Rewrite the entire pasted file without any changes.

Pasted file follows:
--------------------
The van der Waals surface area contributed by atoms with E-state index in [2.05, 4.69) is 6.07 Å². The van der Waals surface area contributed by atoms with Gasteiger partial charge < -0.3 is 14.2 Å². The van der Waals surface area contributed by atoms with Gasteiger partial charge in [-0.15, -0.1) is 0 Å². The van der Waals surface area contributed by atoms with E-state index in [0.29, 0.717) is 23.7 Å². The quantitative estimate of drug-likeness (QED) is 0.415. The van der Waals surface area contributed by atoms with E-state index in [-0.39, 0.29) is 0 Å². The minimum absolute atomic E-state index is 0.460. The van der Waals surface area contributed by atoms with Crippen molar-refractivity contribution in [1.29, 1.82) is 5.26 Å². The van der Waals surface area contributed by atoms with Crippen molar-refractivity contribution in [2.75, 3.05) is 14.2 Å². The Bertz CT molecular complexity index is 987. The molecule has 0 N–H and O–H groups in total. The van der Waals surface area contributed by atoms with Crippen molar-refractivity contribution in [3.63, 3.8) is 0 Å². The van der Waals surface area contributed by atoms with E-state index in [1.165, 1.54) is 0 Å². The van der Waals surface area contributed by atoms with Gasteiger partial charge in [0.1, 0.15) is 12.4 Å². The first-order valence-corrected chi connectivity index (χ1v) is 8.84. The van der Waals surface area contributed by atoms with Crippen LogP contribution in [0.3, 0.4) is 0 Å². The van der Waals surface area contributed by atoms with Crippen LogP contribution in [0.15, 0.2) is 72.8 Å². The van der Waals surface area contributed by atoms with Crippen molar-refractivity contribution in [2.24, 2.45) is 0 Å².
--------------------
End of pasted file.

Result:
The van der Waals surface area contributed by atoms with E-state index in [2.05, 4.69) is 6.07 Å². The van der Waals surface area contributed by atoms with Gasteiger partial charge < -0.3 is 14.2 Å². The van der Waals surface area contributed by atoms with Gasteiger partial charge in [-0.15, -0.1) is 0 Å². The van der Waals surface area contributed by atoms with E-state index in [0.29, 0.717) is 23.7 Å². The quantitative estimate of drug-likeness (QED) is 0.415. The van der Waals surface area contributed by atoms with E-state index in [-0.39, 0.29) is 0 Å². The minimum absolute atomic E-state index is 0.460. The van der Waals surface area contributed by atoms with Crippen molar-refractivity contribution in [1.29, 1.82) is 5.26 Å². The van der Waals surface area contributed by atoms with Crippen molar-refractivity contribution in [2.75, 3.05) is 14.2 Å². The Bertz CT molecular complexity index is 987. The molecule has 0 N–H and O–H groups in total. The van der Waals surface area contributed by atoms with Crippen molar-refractivity contribution in [3.63, 3.8) is 0 Å². The van der Waals surface area contributed by atoms with E-state index in [1.165, 1.54) is 0 Å². The van der Waals surface area contributed by atoms with Gasteiger partial charge in [0.1, 0.15) is 12.4 Å². The first-order valence-corrected chi connectivity index (χ1v) is 8.84. The van der Waals surface area contributed by atoms with Crippen LogP contribution in [0.3, 0.4) is 0 Å². The van der Waals surface area contributed by atoms with Crippen LogP contribution in [0.15, 0.2) is 72.8 Å². The van der Waals surface area contributed by atoms with Crippen molar-refractivity contribution in [2.24, 2.45) is 0 Å².